Endocannabinoid crosstalk between placenta and maternal fat in a baboon model (Papio spp.) of obesity

B. Brocato, A. A. Zoerner, Z. Janjetovic, C. Skobowiat, S. Gupta, B. M. Moore, A. Slominski, J. Zhang, M. Schenone, R. Phinehas, R. J. Ferry, E. Dick, G. B. Hubbard, G. Mari, N. Schlabritz-Loutsevitch

Research output: Contribution to journalArticlepeer-review

22 Scopus citations


Introduction Maternal obesity (MO) remains a serious obstetric problem with acute and chronic morbidities for both mothers and offspring. The mechanisms underlying these adverse consequences of MO remain unknown. Endocannabinoids (ECB) are neuromodulatory lipids released from adipocytes and other tissues. Metabolic crosstalk between placenta and adipocytes may mediate sequelae of MO. The goal of this study was to elucidate placental and systemic ECB in MO. Material and methods Placentas, sera, and subcutaneous fat were collected at Cesarean sections performed near term (0.9 G) in four non-obese (nOB) and four obese (OB) baboons (Papio spp.). Concentrations of anandamide (AEA) and 2-arachidonoylglycerol (2-AG) were measured by liquid chromatography coupled to tandem mass spectrometry. AEA and 2-AG pathways were characterized in placentas by Q-RT-PCR, Western blot and immunohistochemistry. Results Placental 2-AG levels were lower and maternal fat AEA levels were higher in OB (1254.1 ± 401.3 nmol/kg and 17.3 ± 4 nmol/kg) vs. nOB (3124.2 ± 557.3 nmol/kg and 3.1 ± 0.6 nmol/kg) animals. Concentrations of 2-AG correlated positively between maternal fat and placenta (r = 0.82, p = 0.013), but correlated negatively with maternal leptin concentrations (r = -0.72, p = 0.04 and r = -0.83, p = 0.01, respectively). Conclusion This is the first study to demonstrate differential ECB pathway regulation in maternal fat and placenta in MO. Differential regulation and function exist for AEA and 2-AG as the major ECB pathways in placenta.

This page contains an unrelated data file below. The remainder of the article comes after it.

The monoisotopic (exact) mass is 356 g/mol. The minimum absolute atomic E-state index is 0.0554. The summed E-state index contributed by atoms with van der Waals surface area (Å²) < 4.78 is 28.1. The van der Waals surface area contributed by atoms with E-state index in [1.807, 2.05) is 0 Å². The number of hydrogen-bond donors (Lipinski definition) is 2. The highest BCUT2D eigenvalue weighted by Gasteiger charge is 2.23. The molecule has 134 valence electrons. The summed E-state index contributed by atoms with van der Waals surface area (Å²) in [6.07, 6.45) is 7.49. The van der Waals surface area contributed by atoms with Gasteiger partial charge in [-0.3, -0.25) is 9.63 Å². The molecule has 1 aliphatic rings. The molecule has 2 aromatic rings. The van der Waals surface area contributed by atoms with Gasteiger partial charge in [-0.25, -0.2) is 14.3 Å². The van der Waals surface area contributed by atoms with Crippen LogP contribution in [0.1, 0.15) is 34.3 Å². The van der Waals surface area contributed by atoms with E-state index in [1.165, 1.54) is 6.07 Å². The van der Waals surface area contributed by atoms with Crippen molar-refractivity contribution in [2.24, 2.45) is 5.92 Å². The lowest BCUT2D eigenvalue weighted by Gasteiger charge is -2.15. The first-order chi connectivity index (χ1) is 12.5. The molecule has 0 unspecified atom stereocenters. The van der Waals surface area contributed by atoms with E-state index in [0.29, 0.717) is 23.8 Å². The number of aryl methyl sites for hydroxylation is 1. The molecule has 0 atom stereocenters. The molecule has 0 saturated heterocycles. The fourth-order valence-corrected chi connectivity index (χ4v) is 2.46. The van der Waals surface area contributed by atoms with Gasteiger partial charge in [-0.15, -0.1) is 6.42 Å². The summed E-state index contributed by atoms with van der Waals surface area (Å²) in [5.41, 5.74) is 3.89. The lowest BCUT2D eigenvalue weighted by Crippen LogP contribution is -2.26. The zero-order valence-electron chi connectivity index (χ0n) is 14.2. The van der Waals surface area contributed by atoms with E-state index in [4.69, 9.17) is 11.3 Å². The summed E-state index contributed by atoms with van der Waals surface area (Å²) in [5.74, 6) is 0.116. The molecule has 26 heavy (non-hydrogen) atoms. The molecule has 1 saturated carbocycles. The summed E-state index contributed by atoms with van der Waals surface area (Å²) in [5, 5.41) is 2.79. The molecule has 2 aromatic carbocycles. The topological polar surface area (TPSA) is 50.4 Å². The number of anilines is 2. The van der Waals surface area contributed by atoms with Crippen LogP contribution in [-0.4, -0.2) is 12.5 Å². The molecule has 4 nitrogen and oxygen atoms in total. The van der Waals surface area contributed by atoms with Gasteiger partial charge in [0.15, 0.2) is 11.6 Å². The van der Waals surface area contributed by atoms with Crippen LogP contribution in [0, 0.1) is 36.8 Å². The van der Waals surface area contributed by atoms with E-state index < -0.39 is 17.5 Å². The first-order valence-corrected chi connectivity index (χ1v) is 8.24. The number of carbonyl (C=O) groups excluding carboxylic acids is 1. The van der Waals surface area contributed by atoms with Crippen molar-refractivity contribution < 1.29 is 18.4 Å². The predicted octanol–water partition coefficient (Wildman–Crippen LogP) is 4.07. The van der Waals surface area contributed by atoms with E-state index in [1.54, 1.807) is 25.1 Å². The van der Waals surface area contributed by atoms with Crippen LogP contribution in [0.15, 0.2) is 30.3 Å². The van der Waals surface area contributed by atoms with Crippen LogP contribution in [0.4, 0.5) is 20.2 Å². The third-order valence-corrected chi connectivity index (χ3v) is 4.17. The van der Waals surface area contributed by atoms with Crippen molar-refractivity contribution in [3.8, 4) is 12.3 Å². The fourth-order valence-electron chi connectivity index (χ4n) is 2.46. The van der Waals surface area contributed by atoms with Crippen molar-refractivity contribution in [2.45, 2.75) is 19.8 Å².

Original languageEnglish (US)
Pages (from-to)983-989
Number of pages7
Issue number11
StatePublished - Nov 2013


  • Endocannabinoids
  • Fat
  • Maternal obesity
  • Placenta

ASJC Scopus subject areas

  • Reproductive Medicine
  • Obstetrics and Gynecology
  • Developmental Biology


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